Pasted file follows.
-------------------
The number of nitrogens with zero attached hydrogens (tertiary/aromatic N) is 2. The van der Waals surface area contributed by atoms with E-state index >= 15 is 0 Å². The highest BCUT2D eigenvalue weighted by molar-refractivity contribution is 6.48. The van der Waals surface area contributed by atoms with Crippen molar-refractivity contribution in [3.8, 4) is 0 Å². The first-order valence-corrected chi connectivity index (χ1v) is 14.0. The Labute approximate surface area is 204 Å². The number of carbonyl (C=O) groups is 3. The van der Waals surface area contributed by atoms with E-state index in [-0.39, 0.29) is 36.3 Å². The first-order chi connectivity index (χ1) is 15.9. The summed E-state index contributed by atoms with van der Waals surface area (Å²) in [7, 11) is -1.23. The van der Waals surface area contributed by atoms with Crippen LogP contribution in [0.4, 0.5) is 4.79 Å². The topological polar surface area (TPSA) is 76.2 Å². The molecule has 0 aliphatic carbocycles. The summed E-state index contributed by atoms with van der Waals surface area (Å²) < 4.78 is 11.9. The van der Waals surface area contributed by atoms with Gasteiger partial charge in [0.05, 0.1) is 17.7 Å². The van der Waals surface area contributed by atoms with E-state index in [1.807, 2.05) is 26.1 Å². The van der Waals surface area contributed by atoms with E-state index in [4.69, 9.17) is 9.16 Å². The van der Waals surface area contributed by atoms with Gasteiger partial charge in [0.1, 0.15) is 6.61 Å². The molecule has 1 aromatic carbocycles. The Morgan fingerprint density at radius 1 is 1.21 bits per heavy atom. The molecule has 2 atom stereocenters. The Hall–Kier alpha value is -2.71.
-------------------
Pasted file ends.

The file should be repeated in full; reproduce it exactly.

The number of nitrogens with zero attached hydrogens (tertiary/aromatic N) is 2. The van der Waals surface area contributed by atoms with E-state index >= 15 is 0 Å². The highest BCUT2D eigenvalue weighted by molar-refractivity contribution is 6.48. The van der Waals surface area contributed by atoms with Crippen molar-refractivity contribution in [3.8, 4) is 0 Å². The first-order valence-corrected chi connectivity index (χ1v) is 14.0. The Labute approximate surface area is 204 Å². The number of carbonyl (C=O) groups is 3. The van der Waals surface area contributed by atoms with E-state index in [-0.39, 0.29) is 36.3 Å². The first-order chi connectivity index (χ1) is 15.9. The summed E-state index contributed by atoms with van der Waals surface area (Å²) in [7, 11) is -1.23. The van der Waals surface area contributed by atoms with Crippen LogP contribution in [0.4, 0.5) is 4.79 Å². The topological polar surface area (TPSA) is 76.2 Å². The molecule has 0 aliphatic carbocycles. The summed E-state index contributed by atoms with van der Waals surface area (Å²) < 4.78 is 11.9. The van der Waals surface area contributed by atoms with Gasteiger partial charge in [0.05, 0.1) is 17.7 Å². The van der Waals surface area contributed by atoms with E-state index in [1.807, 2.05) is 26.1 Å². The van der Waals surface area contributed by atoms with E-state index in [4.69, 9.17) is 9.16 Å². The van der Waals surface area contributed by atoms with Gasteiger partial charge in [0.1, 0.15) is 6.61 Å². The molecule has 1 aromatic carbocycles. The Morgan fingerprint density at radius 1 is 1.21 bits per heavy atom. The molecule has 2 atom stereocenters. The Hall–Kier alpha value is -2.71.